On Sunday night, the United States suffered the worst mass shooting in its history at the hands of 64-year-old Stephen Paddock.
The killer, armed with multiple guns and operating from the window of his 32nd-floor Mandalay Bay hotel room, mowed down a sea of concertgoers below, killing 59 people and wounding 527.
The carnage ended only when Paddock shot himself to death just before police broke into his room, according to authorities. Because he was so far away from his targets, there was virtually no chance of a hero in the crowd firing back at Paddock to try and stop his killing spree.
Charl Van Wyk, author of the book “Shooting Back: The Right and Duty of Self-Defense,” knows what it’s like to be caught in the middle of a mass shooting. He also knows what it’s like to save a large crowd from further bloodshed.
It was July 25, 1993 – a cold winter’s night in Cape Town, South Africa. Van Wyk was attending the Sunday evening service in St. James Church, which held about 1,500 people, making it one of the larger churches in South Africa.
Because of the cold and the pouring rain outside, there were only about 1,000 worshippers present on this particular night.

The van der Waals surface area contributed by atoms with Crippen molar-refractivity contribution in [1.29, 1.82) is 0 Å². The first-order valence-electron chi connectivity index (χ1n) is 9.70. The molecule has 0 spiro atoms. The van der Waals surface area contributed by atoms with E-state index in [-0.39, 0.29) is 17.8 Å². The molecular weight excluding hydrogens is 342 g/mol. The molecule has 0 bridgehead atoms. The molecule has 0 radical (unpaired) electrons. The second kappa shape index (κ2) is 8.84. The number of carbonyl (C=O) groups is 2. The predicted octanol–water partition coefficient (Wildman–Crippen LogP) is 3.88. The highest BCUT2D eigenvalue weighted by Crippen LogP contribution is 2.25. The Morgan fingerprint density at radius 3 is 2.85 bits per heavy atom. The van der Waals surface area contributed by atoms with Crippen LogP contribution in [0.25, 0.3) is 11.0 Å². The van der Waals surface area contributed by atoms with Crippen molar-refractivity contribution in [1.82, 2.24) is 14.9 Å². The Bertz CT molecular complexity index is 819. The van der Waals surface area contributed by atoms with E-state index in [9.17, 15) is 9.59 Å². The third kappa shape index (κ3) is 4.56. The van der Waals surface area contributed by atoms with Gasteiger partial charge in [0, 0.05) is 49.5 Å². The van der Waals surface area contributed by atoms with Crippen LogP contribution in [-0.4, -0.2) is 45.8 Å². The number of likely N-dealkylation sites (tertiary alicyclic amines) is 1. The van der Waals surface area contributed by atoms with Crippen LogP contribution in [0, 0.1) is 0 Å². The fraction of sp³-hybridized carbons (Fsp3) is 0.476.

The congregation was listening to a group of young people singing when, all of a sudden, there was a noise at the front door. Four men entered, and Van Wyk immediately thought it was part of a play. He had heard the youth were planning a show in which people acting as police would barge through the door and kidnap some of the youth for the purpose of having a discussion about what would happen if they were no longer allowed to practice their faith in South Africa.
However, Van Wyk soon realized it was not a play. The men, who were terrorists from the Azanian People’s Liberation Army, opened fire with automatic rifles, and the panicked churchgoers all hit the floor.
The attackers also carried hand grenades, to which they had affixed small nails to maximize the damage. One 21-year-old worshipper fell on top of a grenade to save the people around him.
Van Wyk hit the floor, too, but it just so happened he was carrying his revolver with him in an ankle holster. He pulled it out and knelt behind a bench.
Aiming as best he could, he fired two shots toward the attackers. However, the attackers were at the front of the church, and Van Wyk was four rows from the back. His little revolver, with its two-inch barrel, was designed for close-range self-defense, not shooting across an entire 1,500-seat church.
So Van Wyk got down on all fours and crawled to an aisle. He discreetly slipped out the back of the church, planning to circle around to the front of the building and shoot the terrorists at close range from behind.
However, as he ran around the corner of the building, he saw the terrorists were already at their getaway car. Unbeknownst to Van Wyk, one of the two shots he fired at long distance inside the church had hit one of the terrorists, and they were already in fast retreat.